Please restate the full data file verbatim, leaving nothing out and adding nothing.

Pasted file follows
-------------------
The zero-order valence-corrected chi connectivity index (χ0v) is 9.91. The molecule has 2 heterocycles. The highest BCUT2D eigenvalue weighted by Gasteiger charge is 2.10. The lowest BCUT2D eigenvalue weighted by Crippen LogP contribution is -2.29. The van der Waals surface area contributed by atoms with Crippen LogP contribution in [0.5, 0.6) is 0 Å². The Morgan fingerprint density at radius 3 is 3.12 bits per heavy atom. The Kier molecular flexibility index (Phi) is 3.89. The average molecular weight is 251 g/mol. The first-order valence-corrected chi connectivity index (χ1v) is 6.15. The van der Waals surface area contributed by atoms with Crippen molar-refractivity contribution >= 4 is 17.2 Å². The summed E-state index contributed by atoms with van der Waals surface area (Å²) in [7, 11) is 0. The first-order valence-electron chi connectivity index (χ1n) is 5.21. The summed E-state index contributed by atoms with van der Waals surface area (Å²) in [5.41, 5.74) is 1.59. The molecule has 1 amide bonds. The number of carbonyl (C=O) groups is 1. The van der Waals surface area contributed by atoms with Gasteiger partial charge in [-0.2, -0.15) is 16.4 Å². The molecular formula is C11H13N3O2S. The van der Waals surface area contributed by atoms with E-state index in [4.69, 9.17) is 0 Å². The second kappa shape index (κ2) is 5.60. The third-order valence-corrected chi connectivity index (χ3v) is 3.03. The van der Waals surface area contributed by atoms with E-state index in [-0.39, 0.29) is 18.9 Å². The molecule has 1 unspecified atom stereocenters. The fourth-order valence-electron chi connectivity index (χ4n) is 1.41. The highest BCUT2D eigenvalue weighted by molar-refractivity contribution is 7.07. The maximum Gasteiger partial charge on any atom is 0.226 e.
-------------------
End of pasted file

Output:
The zero-order valence-corrected chi connectivity index (χ0v) is 9.91. The molecule has 2 heterocycles. The highest BCUT2D eigenvalue weighted by Gasteiger charge is 2.10. The lowest BCUT2D eigenvalue weighted by Crippen LogP contribution is -2.29. The van der Waals surface area contributed by atoms with Crippen LogP contribution in [0.5, 0.6) is 0 Å². The Morgan fingerprint density at radius 3 is 3.12 bits per heavy atom. The Kier molecular flexibility index (Phi) is 3.89. The average molecular weight is 251 g/mol. The first-order valence-corrected chi connectivity index (χ1v) is 6.15. The van der Waals surface area contributed by atoms with Crippen molar-refractivity contribution >= 4 is 17.2 Å². The summed E-state index contributed by atoms with van der Waals surface area (Å²) in [7, 11) is 0. The first-order valence-electron chi connectivity index (χ1n) is 5.21. The summed E-state index contributed by atoms with van der Waals surface area (Å²) in [5.41, 5.74) is 1.59. The molecule has 1 amide bonds. The number of carbonyl (C=O) groups is 1. The van der Waals surface area contributed by atoms with Gasteiger partial charge in [-0.2, -0.15) is 16.4 Å². The molecular formula is C11H13N3O2S. The van der Waals surface area contributed by atoms with E-state index in [4.69, 9.17) is 0 Å². The second kappa shape index (κ2) is 5.60. The third-order valence-corrected chi connectivity index (χ3v) is 3.03. The van der Waals surface area contributed by atoms with E-state index in [-0.39, 0.29) is 18.9 Å². The molecule has 1 unspecified atom stereocenters. The fourth-order valence-electron chi connectivity index (χ4n) is 1.41. The highest BCUT2D eigenvalue weighted by molar-refractivity contribution is 7.07. The maximum Gasteiger partial charge on any atom is 0.226 e.